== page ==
The General Composition Question asks “what are the necessary and jointly sufficient conditions any xs and any y must satisfy in order for it to be true that those xs compose that y?” Although this question has received little attention, there is an interesting and theoretically fruitful answer. Namely, Strong Composition as Identity (SCAI): Necessarily, for any xs and any y, those xs compose y iff those xs are identical to y. SCAI is theoretically fruitful because if it is true, (...) then there is an answers to one of the most difficult and intractable questions of mereology (The Simple Question). In this paper, I introduce the Identity Account of Simplicity and argue that if SCAI is true then this Identity Account of Simplicity is as well. I consider an objection to The Identity Account of Simplicity. Ultimately, I find this objection unsuccessful. (shrink)
The Principle of Alternative Possibilities is the intuitive idea that someone is morally responsible for an action only if she could have done otherwise. Harry Frankfurt has famously presented putative counterexamples to this intuitive principle. In this paper, I formulate a simple version of the Principle of Alternative Possibilities that invokes a course-grained notion of actions. After warming up with a Frankfurt-Style Counterexample to this principle, I introduce a new kind of counterexample based on the possibility of time travel. At (...) the end of the paper, I formulate a more sophisticated version of the Principle of Alternative Possibilities that invokes a certain fine grained notion of actions. I then explain how this new kind of counterexample can be augmented to show that even the more sophisticated principle is false. (shrink)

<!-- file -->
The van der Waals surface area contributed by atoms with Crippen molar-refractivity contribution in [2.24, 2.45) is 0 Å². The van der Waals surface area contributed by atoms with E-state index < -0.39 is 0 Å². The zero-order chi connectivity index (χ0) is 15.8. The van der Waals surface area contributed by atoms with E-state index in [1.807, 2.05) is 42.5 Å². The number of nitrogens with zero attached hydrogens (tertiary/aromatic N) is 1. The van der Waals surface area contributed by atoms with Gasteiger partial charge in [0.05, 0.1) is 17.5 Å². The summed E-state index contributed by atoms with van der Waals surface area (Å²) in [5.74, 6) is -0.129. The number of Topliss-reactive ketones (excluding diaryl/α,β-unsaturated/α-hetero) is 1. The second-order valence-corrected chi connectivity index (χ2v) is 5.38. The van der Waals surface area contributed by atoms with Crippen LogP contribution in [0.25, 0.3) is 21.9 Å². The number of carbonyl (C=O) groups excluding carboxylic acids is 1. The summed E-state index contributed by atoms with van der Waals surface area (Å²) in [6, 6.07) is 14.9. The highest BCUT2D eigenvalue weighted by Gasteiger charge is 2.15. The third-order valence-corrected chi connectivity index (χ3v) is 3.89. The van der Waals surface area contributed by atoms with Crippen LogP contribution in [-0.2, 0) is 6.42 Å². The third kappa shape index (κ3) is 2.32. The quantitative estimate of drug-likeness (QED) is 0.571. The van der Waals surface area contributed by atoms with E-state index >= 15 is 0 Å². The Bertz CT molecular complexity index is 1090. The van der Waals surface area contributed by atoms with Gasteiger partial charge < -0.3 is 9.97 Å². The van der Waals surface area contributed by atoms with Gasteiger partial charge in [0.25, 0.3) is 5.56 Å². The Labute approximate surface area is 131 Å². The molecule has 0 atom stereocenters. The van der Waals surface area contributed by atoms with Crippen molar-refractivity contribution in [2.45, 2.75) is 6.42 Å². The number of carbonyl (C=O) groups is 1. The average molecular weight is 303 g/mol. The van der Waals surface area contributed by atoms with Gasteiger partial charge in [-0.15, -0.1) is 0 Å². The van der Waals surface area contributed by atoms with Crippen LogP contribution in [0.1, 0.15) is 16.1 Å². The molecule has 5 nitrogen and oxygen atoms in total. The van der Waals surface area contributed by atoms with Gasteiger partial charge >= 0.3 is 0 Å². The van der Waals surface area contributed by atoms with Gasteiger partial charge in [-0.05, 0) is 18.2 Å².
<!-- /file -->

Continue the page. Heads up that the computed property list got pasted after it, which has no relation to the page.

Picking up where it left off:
Looking is a fundamental exploratory behavior by which infants acquire knowledge about the world. In theories of infant habituation, however, looking as an exploratory behavior has been deemphasized relative to the reliable nature with which looking indexes active cognitive processing. We present a new theory that connects looking to the dynamics of memory formation and formally implement this theory in a Dynamic Neural Field model that learns autonomously as it actively looks and looks away from a stimulus. We situate this (...) model in a habituation task and illustrate the mechanisms by which looking, encoding, working memory formation, and long-term memory formation give rise to habituation across multiple stimulus and task contexts. We also illustrate how the act of looking and the temporal dynamics of learning affect each other. Finally, we test a new hypothesis about the sources of developmental differences in looking. (shrink)